In India, people celebrate festivals by fasting, feasting, or both. “Upavaasa,” a Sanskrit word for fasting, is formed from “upa” which means near and “vaasa” which means to stay, i.e., to stay near God. India is a land of many religions, all of which have fasting as an integral part of life. Gandhiji used fasting as a formidable tool to protest and prevailed over the British. Therefore, the practice of effective diabetes care is incomplete without the knowledge of management of a fasting individual with diabetes.
THE JAIN FASTS
Jainism is an important religion of India. Fasting is interwoven in the Jain lifestyle. Fasting is a simple and proven way to cleanse one's body, including one's bad karma. It espouses the main tenet of Jain philosophy, which is to absolve oneself of desire. Jain fasts can last from 1 day to more than a month. This review builds upon an earlier publication which has focused on the glycemic management of feasts, fasts, and festivals, as observed in the Hindu religion.
There are several types of fasting in Jainism:
- Complete fasting: Giving up food and water completely for a period
- Partial fasting:
- Eating less than you need to avoid hunger
- Limiting the number of items of food eaten
- Giving up favorite foods.
During the pious occasion of Paryushana, Jains observe fasts of different types and of different duration. The duration of Paryushana is 8 days for Shwetambar Jains and 10 days for Digambar Jains. In this, people either keep ekasana or upavas, which differs from person to person. Even within the same families, different members may keep different types of fasts. In the Digambar sect, Shravakas do not take food and/or water (boiled) more than once in a day when observing fasts, while those of the Shwetambar sect observing a fast survive on boiled water, which is consumed only between Sunrise and Sunset.
Majority of Jains observe what is known as the “Ratri Bhojan Tyag,” in which they do not eat anything after Sunset. Some abstain from water during this time as well. For many working people, it is difficult to have an early evening meal, so the majority follow “Ratri Bhojan Tyag” only during Paryushan.
Just as other religions provide special concessions to their followers who are ill or traveling or in some way unable to keep fasts, so does the Jain religion. There are many ways in which a follower of the Jain religion can offer his/her prayer and perform a fast. A doctor who is well informed of the methods of fasting in the Jain religion can easily devise a safe, yet fulfilling fast plan, and craft an effective management strategy. The doctor can request the patient to observe one type of fast which is less demanding on the patient's body instead of the ones which require significant caloric restriction and staying without water or food for a long time. A religious leader of the Sthanak Shwetamber sect at Indore is of the view that just by eating less, one can offer prayer, and this too will be considered a fast. The various Jain fasts are classified from a diabeto-centric viewpoint in Table 1.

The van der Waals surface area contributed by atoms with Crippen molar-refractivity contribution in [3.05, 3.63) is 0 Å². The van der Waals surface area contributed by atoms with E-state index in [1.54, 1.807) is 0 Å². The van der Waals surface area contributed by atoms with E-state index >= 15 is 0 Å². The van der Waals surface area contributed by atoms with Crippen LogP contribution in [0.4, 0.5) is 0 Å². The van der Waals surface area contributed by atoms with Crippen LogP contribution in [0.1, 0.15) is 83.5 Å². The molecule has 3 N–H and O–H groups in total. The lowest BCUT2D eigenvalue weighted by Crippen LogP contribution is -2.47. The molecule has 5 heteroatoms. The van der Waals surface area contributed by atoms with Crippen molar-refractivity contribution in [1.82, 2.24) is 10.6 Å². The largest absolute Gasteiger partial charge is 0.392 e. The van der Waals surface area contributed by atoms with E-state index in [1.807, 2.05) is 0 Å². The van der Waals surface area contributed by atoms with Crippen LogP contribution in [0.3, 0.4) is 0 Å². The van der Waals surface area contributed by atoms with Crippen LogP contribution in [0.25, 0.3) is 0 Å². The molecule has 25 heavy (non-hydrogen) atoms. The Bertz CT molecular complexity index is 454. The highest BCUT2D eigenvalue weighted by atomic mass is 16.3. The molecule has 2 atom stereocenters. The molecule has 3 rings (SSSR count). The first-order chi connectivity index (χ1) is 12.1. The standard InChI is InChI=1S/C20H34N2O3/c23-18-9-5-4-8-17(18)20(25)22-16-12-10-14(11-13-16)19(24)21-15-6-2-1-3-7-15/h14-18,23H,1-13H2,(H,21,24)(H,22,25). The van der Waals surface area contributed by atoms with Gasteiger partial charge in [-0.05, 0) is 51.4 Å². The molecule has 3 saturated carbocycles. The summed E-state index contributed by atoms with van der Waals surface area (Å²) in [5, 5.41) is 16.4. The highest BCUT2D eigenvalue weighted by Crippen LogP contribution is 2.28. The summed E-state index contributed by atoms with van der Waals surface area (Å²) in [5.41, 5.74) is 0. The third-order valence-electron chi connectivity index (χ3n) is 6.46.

Discussion about fasting should be initiated prior to the fast. This should include the potential discomforts and risks of fasting, and means of mitigating them. The person's exact perspective of fasting, including duration of fast, allowance for liquids and snacks during the day, and acceptance of sublingual foods and freedom to break the fast in case of significant discomfort must be clarified. Prefast assessment comprises comprehensive history taking, physical examination, and investigations aimed at identifying stigmata of target organ damage so that strategies can be made to optimize health during fasts. Factors that may increase the risk of hypoglycemia, hypoglycemia unawareness, and dehydration must be noted. Prefast counseling should include an explanation of the symptoms of hypoglycemia and hypoglycemia awareness training.